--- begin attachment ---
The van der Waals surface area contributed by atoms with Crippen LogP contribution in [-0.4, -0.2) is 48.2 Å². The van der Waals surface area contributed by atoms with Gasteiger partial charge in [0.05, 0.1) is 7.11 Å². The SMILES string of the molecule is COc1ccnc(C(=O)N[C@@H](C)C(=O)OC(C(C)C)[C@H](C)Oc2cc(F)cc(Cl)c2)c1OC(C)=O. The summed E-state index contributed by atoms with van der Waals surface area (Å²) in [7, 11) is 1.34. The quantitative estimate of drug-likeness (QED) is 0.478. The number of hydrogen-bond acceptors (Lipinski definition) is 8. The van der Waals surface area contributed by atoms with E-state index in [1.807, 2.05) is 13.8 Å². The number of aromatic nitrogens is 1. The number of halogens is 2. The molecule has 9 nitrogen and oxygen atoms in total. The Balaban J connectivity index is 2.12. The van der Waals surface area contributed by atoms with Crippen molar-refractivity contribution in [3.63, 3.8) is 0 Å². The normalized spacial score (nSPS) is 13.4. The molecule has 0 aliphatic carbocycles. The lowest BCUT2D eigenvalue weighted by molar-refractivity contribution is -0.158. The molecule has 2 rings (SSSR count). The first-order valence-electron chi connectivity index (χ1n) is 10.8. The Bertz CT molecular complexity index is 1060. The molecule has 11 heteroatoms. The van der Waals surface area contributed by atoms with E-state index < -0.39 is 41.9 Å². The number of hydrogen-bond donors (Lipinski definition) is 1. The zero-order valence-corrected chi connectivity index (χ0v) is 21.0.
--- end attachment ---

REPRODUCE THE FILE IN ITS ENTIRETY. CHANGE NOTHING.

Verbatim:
The van der Waals surface area contributed by atoms with Crippen LogP contribution in [-0.4, -0.2) is 48.2 Å². The van der Waals surface area contributed by atoms with Gasteiger partial charge in [0.05, 0.1) is 7.11 Å². The SMILES string of the molecule is COc1ccnc(C(=O)N[C@@H](C)C(=O)OC(C(C)C)[C@H](C)Oc2cc(F)cc(Cl)c2)c1OC(C)=O. The summed E-state index contributed by atoms with van der Waals surface area (Å²) in [7, 11) is 1.34. The quantitative estimate of drug-likeness (QED) is 0.478. The number of hydrogen-bond acceptors (Lipinski definition) is 8. The van der Waals surface area contributed by atoms with E-state index in [1.807, 2.05) is 13.8 Å². The number of aromatic nitrogens is 1. The number of halogens is 2. The molecule has 9 nitrogen and oxygen atoms in total. The Balaban J connectivity index is 2.12. The van der Waals surface area contributed by atoms with Crippen molar-refractivity contribution in [3.63, 3.8) is 0 Å². The normalized spacial score (nSPS) is 13.4. The molecule has 0 aliphatic carbocycles. The lowest BCUT2D eigenvalue weighted by molar-refractivity contribution is -0.158. The molecule has 2 rings (SSSR count). The first-order valence-electron chi connectivity index (χ1n) is 10.8. The Bertz CT molecular complexity index is 1060. The molecule has 11 heteroatoms. The van der Waals surface area contributed by atoms with E-state index < -0.39 is 41.9 Å². The number of hydrogen-bond donors (Lipinski definition) is 1. The zero-order valence-corrected chi connectivity index (χ0v) is 21.0.